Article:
8.2.1 Defining civil society
The notion of civil society is much talked about and debated in politics and it is often used by academics and politicians to mean very different things. I use civil society to mean the following:
- Civil society represents a distinct sphere that is separate from the ‘state’ (political institutions, political parties and other political organisations) and the ‘market’ (organisations of production and distribution, such as firms and businesses).
- Civil society provides a space for individuals and organisations to discuss, exchange views, and form opinions on matters that are important for society as a whole. Civil society is composed of organisations such as charities, non-governmental organisations, community and environmental groups, women’s organisations, faith-based and consumer organisations, professional associations, trade unions, self-help groups, business associations and advocacy groups.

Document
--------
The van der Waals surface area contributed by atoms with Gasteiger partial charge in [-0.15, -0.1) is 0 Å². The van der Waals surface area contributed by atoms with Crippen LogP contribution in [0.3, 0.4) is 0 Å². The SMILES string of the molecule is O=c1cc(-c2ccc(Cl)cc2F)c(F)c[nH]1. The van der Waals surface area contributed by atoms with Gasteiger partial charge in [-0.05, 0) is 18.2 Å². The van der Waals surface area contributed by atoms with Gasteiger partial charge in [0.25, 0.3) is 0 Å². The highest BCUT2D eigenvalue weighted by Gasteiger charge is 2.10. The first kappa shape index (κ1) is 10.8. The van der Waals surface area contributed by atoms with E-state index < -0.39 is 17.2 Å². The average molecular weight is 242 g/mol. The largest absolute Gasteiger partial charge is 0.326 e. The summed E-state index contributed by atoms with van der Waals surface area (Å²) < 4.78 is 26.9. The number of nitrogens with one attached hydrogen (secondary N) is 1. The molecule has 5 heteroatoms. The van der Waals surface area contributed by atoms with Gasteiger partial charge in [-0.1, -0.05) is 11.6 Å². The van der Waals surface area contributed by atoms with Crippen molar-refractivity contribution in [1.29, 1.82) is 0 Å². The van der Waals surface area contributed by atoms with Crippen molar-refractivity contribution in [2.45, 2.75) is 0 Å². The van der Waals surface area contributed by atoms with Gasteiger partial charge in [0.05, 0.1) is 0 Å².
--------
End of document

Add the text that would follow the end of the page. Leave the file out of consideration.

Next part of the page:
- Most importantly, these voices and opinions emerging from civil society scrutinise, critique and counter-balance the otherwise overbearing influence of political society (the state) and economic society (the market). Civil society is thus a check – a form of control – on state power. For this reason, a vibrant civil society is often considered to be a vital element for a democratic society.